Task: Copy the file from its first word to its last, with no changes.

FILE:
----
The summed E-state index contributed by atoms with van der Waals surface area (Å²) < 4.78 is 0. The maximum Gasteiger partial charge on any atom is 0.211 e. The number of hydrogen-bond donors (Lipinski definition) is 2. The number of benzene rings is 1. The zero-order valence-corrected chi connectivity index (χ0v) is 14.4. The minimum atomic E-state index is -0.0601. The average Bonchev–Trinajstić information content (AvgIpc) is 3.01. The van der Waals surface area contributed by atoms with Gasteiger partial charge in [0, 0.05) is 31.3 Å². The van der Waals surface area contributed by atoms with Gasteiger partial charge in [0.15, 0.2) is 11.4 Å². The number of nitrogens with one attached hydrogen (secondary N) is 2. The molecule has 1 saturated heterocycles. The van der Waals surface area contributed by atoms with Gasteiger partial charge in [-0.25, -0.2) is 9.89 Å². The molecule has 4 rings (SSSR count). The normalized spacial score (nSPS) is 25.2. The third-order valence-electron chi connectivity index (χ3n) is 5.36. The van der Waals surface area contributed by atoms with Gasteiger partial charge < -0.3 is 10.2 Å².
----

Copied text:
The summed E-state index contributed by atoms with van der Waals surface area (Å²) < 4.78 is 0. The maximum Gasteiger partial charge on any atom is 0.211 e. The number of hydrogen-bond donors (Lipinski definition) is 2. The number of benzene rings is 1. The zero-order valence-corrected chi connectivity index (χ0v) is 14.4. The minimum atomic E-state index is -0.0601. The average Bonchev–Trinajstić information content (AvgIpc) is 3.01. The van der Waals surface area contributed by atoms with Gasteiger partial charge in [0, 0.05) is 31.3 Å². The van der Waals surface area contributed by atoms with Gasteiger partial charge in [0.15, 0.2) is 11.4 Å². The number of nitrogens with one attached hydrogen (secondary N) is 2. The molecule has 1 saturated heterocycles. The van der Waals surface area contributed by atoms with Gasteiger partial charge in [-0.25, -0.2) is 9.89 Å². The molecule has 4 rings (SSSR count). The normalized spacial score (nSPS) is 25.2. The third-order valence-electron chi connectivity index (χ3n) is 5.36. The van der Waals surface area contributed by atoms with Gasteiger partial charge < -0.3 is 10.2 Å².